We have been studying a protein from southern copperhead snake venom possessing potent anti-tumor activity that we call contortrostatin.
Contortrostatin (CN) is a member of a family of peptides called disintegrins that are found in snake venoms. Members of this family are distinguished by the presence of an amino acid sequence, arginine-glycine-aspartic acid (RGD), that enables them to bind to cell surface receptors called integrins found on cancer cells and newly growing (angiogenic) blood vessels in the tumor. Integrins mediate interactions between cells and their surroundings, and on cancer cells they play important roles in tumor invasion and dissemination.
Markland and his team, studying mice with implanted breast cancer, discovered that contortrostatin prevented the cancer from spreading to the lungs of the mice by 90%.
Snake venoms, particularly those from North American pit vipers, contain direct-acting fibrinolytic proteinases (11).
Cancer death rates are continuing to fall, dropping by 1.8 percent per year in men and 1.6 percent per year in women between 2004 and 2008, according to the American Cancer Society's annual report on cancer statistics released on Wednesday.
Despite improvements in the most common cancers, a companion report found an increase in cases of several cancers over the past decade.
Information has been published in medical journals for almost a decade, about the cancer-fighting properties of the Southern Copperheads venom. A protein in the venom called contortrostatin (CN) causes a disruption in the tumor cell's ability to adhere to and invade neighbor cells while also inhibiting the development of new blood vessels required to sustain the tumor."CN belongs to a class of proteins known as disintegrins, called that because they disrupt the function of certain other proteins, called integrins, on the surface of cells. Integrins are involved in the adhesive phenomenon of cells. CN is effective in retarding the spread of tumor cells because it inhibits their adhesion to and invasion of normal cells in the surrounding tissue. "
Cuban scientists have verified that the toxin in the venom of the Rophalorus junceus scorpion has an analgesic, anti-inflammatory and anti-tumoral effect.
Because this natural and alternative cancer treatment based on the blue scorpion venom, , has achieved amazing results without causing the side effects of conventional treatments.
"Right now it is difficult for a surgeon to be able to distinguish a brain tumor from the normal brain tissue around it," says Dr. James Olson of the Fred Hutchinson Cancer Research Center. He says that this situation often presents today's brain surgeon with an unenviable decision: choose either to cut aggressively, potentially damaging healthy brain tissue, or cut conservatively and run the risk of leaving tumor cells behind.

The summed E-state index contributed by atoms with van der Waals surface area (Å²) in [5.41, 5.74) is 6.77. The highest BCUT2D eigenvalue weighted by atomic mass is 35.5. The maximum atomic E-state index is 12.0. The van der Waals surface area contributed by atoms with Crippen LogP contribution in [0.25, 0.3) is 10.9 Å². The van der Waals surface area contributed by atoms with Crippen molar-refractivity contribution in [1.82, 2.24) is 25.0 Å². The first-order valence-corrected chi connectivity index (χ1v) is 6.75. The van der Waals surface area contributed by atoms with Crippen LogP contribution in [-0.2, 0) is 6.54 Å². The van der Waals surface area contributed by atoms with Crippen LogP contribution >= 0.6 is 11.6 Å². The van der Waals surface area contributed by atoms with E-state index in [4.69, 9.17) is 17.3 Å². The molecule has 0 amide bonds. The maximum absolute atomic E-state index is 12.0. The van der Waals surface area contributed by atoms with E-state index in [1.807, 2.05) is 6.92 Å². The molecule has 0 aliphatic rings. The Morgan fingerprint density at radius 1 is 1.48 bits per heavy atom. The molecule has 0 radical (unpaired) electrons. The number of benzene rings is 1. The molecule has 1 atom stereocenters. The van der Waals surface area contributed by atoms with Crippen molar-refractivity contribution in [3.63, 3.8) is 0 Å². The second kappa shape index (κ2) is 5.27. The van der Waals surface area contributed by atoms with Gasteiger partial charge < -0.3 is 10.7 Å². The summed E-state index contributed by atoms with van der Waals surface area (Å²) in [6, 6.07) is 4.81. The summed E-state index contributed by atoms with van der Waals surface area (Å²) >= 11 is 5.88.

Enter T-601, the synthetic version of a chemical first found in the scorpion's sting.
For the scorpion, this property if its venom ensures a quick kill of its unfortunate prey. But subtract the poisonous components from the venom, and you have a perfect vehicle for penetrating the brain.
What's more, researchers have found that this chemical seeks out and binds to brain tumor cells.
Patients could safely return home several hours after the procedure, according to Jackson, and their families would be exposed to no more radiation than is typical with a thyroid cancer patient going home after treatment. Patients showed no evidence of adverse reactions, Jackson reports, adding that 54 patients nationwide are currently in investigational trials for the therapy.
Niurys Monzon, 28, says she is a living proof that it works."I was eleven when I was diagnosed," she said, "and started taking Escozul when I was fifteen."
Her father, Jose Felipe Monzon told CNN that in 1992 her cancer of the pancreas had spread despite two years of chemotherapy, radiation treatment and three operations and that doctors had given up.
In desperation, he turned to a man named Misael Bordier, a biologist from Guantanamo who was experimenting with scorpion venom on cancerous tumors in rats and dogs.
Duane has a malignant glioma, a brain tumor that kills 98% of those who get it. After surgery, radiation, and chemotherapy failed, Duane learned of a new treatment using scorpion venom.
So far, 8 patients have undergone the experimental treatment at City of Hope and the University of Alabama in Birmingham. All but one of the patients are still alive.
This documentary explains the Rockefeller influence on the health care industry, and particularly how safe alternatives have been silenced in favor of chemotherapy, radiation and surgery. Going back to the early twentieth century, this movie explains how it all got started, and why we are in our current health care predicament. It then provides cures for those suffering with cancer.
Nontraditional cancer treatments virtually unheard of. Why?